Long-time engine and bike builder Mike Lange revives a 1946 Harley-Davidson WR Factory Racer
Words by Joy Burgess
Photos by Ron Brefka and Mike Lange
Some people are just born with steel and oil in their blood. There’s no explanation for it…just a magnetic pull they can’t get away from, which was how it all started for long-time engine and bike builder Mike Lange.
“By the time I was five,” Lange told us, “there was something that just drew me to motorcycles. I can’t put it into words, but I feel like it’s in my blood. They’ve always fascinated me, and I’ve been riding since I was 10 years old, so I’ve been riding for 54 years now.”
His very first bike was a tube-framed minibike, a bike he miraculously found again on eBay and is restoring. He’d ride it past a local Harley-Davidson shop, which he describes as more of a backyard shop at a nearby apple orchard.
“The guy that owned it was a drag racer,” he said, “and I went in there and started hanging around and saw a bike I liked. I bought my first Harley from there, or rather, he sold it to my mom because I wasn’t old enough. It was a 1948 UL Flathead, and once I had it I raked the frame and turned it into a chopper while still in high school. Once I graduated, I rode that chopper to California and back.”
Engine work went right along with that very first bike build. “The first internal combustion engines I worked on were lawn mower engines,” Lange said. “I’d take them apart, put them back together, and find leftover parts on the floor. They were junk anyways, but that’s how I learned the basics of engines. I’ve always been drawn to that and made a career out of engine building and building motorcycles. I still do it today even though I’m retired because it’s what I love to do, and I’ll never stop.”
While spending all his time during the 1980s building engines and bikes, Lange already had a 1950 H-D WR factory racer he’d built. “But I wanted another one,” he told Thunder Press. “I restored my 1950 as it would have come out of the factory. That’s cool, but I like some of the more flashy paint jobs that some of the privateer racers had.”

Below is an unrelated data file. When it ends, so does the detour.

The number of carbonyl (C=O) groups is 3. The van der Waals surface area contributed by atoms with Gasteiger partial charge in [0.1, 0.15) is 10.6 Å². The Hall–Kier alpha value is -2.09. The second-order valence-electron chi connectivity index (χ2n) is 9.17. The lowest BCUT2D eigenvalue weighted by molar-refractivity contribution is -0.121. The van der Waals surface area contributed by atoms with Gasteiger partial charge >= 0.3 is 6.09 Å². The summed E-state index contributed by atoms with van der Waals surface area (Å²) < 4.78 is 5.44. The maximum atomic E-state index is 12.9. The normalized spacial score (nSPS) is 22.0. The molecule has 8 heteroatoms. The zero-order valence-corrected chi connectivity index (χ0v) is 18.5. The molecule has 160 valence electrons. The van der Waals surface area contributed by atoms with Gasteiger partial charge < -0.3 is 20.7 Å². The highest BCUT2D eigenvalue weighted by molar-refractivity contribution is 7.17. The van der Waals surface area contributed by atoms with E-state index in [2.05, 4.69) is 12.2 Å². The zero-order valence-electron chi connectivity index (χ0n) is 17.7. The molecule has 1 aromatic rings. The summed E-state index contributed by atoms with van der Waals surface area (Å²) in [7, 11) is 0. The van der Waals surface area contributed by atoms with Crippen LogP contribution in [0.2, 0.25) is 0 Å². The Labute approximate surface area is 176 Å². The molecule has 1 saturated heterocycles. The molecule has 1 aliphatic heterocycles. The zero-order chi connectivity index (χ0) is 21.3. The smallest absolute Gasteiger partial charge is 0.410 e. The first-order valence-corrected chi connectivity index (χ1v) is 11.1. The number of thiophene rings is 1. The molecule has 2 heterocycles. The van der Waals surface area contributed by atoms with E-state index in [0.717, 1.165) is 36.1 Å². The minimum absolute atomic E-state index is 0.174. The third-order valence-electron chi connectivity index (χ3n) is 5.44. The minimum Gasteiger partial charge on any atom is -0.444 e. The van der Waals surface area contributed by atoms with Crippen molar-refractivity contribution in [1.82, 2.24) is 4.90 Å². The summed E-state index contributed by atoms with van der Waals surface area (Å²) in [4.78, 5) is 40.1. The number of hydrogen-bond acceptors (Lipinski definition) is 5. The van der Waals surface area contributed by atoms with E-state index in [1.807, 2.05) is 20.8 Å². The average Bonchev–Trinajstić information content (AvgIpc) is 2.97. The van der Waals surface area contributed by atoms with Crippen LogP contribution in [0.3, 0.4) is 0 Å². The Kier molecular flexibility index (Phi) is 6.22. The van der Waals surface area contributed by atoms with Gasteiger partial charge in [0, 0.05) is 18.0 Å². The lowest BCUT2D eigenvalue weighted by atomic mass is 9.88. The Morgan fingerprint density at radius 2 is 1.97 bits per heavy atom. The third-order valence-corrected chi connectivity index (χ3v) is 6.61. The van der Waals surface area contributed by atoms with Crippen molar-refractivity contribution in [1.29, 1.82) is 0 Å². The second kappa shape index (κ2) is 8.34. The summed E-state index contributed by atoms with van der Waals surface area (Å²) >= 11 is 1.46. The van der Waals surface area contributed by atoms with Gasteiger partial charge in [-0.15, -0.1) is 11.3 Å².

Through a friend in Milwaukee, Lange happened across the ’46 H-D WR factory racer, and decided to restore this one with a completely different look.
“As long as I can remember,” Lange recalled, “I’ve had a good-standing open-door policy with Harley-Davidson archives, and they’d let me go down and take photos. I probably have 200 photos of privateer race bikes. I saw some of those paint jobs I liked, so I decided to restore the ’46 with a blue and white scalloped paint job. I probably chromed more parts on the bike than they would have back then, but I have many pictures that do show chrome on the bikes back in the day.”
When asked about any challenges with the restoration, Lange only mentioned one. “I’ve been a long-time member of the Antique Motorcycle Club of America, and when I restored the bike back in 1986, I took it there. Everyone gave me a lot of flak for it, saying it had too much chrome. People criticized it instead of appreciating the work that’d been done. It irritated me, so I took it home and never showed it again until about six or seven years ago, when the Mama Tried show started up. I’m a lifetime invitee to the show, so I cleaned it up, took it there, and people loved it. I’ve been taking it and showing it everywhere since.”
Beyond Mama Tried, he’s shown the bike at Sons of Speed, and the bike recently won the Best Vintage Bike award at the High Voltage Show in Milwaukee.
The bike looks beautiful, but we had to know what it’s like to ride it. “It’s exhilarating,” Lange responded enthusiastically. “The power the bike has is a cool feeling. People think the engine is just a H-D 45, but the factory race motor is triple the horsepower of a regular H-D 45, so the sound and feel are totally different. It has a close-ratio three-speed gearbox, so you’re shifting much quicker and you can feel that horsepower.”
Even though the bike is a rare find, Lange is all about having fun on it. “I raced it at the Davenport Half-Mile when I built it back in ’86. And recently at the High Voltage show, there was a burnout contest…and I won best burnout! I’m not afraid to abuse my bike. I like using my bikes – running them or racing them. If I can’t ride it, well, I don’t want to own one like that!”
We agree! Ride ’em, don’t hide ’em!